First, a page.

Tag Archives: energy

Steaming Ahead

3 Nov
Coal, one of the fossil fuels.

Image via Wikipedia

Think of steam power and you might imagine big, black locomotives puffing white clouds as they chug across the tracks, or steam boats paddle-wheeling down the Mississippi, or maybe dark, dirty, coal-choked factories of the Industrial Age.

In other words, steam–and the coal furnaces that produced it–may seem like a relic of the 19th and early to mid 20th centuries. Especially in our new, post-industrial age of software and fiber-optic cables, it’s difficult to consider coal and steam as still relevant to how things work in our seemingly clean, computerized, wireless world.

And yet, of course, burning coal to produce steam is still the basis of nearly every contemporary technology. Using voice recognition software on your iPhone to schedule a teleconference meeting next Thursday may seem entirely removed from the age of coal, but firing up the phone and activating its microprocessors requires electricity–electricity produced by and large in power plants that burn coal to superheat water to create steam under sufficient pressure to spin giant turbines that produce electricity.

In other words, the base sources of energy haven’t really changed over the past few centuries. Power plants have become more efficient, and renewables like solar and wind are growing in scope and capacity, but for the most part, the great bulk of the electricity we consume nearly every minute of every day depends directly on coal/steam power.

This is not a secret, exactly. But I bet that if I were to poll random people in the street, 9 out of 10 would have only a vague sense of how electricity is made and where it comes from. And I bet they’d be shocked to learn that the vast majority of it comes from coal.

Glimpsing the Future of Solar Energy

15 Sep

One thing I like about being a science writer, and about writing a book about renewable energy, is that I get to talk with (and learn from) some of the smartest people on the planet.

For example, this morning I spoke with Michael Strano, an associate professor of chemical engineering at MIT.  After a twenty minute phone call, I came away with nothing less than a glimpse into the future of solar energy.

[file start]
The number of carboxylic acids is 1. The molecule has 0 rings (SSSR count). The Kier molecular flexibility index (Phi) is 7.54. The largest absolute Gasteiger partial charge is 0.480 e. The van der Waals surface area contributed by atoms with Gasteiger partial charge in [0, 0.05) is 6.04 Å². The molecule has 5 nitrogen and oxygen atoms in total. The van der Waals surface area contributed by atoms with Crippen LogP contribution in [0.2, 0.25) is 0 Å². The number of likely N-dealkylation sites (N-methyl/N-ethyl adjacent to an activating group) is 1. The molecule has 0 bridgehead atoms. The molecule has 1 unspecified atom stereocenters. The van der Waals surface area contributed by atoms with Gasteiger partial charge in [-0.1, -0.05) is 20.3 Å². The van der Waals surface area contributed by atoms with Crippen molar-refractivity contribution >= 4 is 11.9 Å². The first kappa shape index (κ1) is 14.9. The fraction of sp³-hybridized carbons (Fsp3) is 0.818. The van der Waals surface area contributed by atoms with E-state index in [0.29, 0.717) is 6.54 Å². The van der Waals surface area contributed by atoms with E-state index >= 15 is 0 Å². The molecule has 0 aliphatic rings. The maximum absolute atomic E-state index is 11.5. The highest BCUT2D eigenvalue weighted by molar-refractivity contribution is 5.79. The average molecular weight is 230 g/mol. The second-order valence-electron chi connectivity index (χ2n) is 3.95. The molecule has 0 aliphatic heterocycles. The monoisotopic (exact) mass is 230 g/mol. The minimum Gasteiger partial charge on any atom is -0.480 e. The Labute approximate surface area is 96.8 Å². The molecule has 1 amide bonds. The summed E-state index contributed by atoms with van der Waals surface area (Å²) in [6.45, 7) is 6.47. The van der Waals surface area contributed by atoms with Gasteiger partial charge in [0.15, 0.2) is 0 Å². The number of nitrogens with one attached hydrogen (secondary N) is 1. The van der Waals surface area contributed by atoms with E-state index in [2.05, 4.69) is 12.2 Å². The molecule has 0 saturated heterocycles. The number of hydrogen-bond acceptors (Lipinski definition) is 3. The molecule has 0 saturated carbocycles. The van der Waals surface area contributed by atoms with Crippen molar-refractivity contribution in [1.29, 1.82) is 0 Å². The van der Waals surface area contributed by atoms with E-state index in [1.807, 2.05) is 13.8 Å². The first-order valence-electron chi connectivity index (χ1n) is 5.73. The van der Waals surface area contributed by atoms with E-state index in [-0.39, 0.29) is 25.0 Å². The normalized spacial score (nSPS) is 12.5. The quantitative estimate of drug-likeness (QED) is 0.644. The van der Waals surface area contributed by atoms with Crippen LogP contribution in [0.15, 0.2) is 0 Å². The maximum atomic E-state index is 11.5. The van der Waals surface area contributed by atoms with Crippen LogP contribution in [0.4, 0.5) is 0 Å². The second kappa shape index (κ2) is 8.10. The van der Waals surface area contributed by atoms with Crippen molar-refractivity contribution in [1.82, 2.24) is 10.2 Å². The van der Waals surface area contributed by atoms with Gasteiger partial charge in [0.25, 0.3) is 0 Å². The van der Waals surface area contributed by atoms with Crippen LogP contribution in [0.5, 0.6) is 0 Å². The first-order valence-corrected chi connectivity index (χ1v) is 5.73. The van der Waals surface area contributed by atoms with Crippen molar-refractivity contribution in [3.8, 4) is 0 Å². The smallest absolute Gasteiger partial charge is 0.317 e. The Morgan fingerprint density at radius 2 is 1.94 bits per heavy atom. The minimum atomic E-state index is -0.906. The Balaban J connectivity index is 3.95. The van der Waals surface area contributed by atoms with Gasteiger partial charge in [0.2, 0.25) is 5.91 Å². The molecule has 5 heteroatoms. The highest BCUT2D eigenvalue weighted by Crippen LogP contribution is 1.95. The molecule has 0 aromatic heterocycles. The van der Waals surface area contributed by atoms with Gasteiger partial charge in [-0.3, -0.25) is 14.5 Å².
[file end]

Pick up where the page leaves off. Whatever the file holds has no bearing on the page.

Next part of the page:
Strano works with carbon nanotubes–tiny, microns-wide structures that can channel atomic and subatomic particles in ways that have all sorts of industrial and technological applications.  I was interested in Strano’s work on using carbon nanotubes to enhance the absorptive power and hence efficiency of solar cells.  The science is complex, but in a nutshell in involves using carbon nanotubes as antenna or funnels to attract and channel sunlight in concentrated form onto the semiconducting surface of a solar cell.

The implications of this research are far reaching.  One of the holy grails of solar PV research is figuring out ways to make solar cells more powerful and efficient without making them more expensive.  Some solutions involve using mirrors to concentrate sunlight onto PV panels or boilers.  Strano’s method does essentially the same thing, only without the need for expensive and delicate mirrors.

Carbon nanotubes are relatively easy and inexpensive to make.  Large companies like Bayer are not manufacturing them in bulk for all sorts of commercial purposes.  PV cells enhanced with carbon nanotubes are still a ways off, but if what Strano was telling me is accurate, they’re coming.  And they very might might blaze an entirely new path in solar PV development.

You can listen to my interview with Strano here.  And learn more about Strano’s research here.

Solar Umbrellas

20 Aug

Cool article in MIT Tech Review on thin sheets of printed solar cells used to coat umbrellas that can then provide power for cell phones, laptops, etc.

Read the article here.

Yet another example of how alt energy is making small but intriguing inroads into daily life.

The more I think about it, the more I realize that to really get renewable energy, you have to think both globally and locally. The big energy companies and government centers are leading the way. But there’s just as much if not more renewable energy innovation happening in small start ups and small towns.

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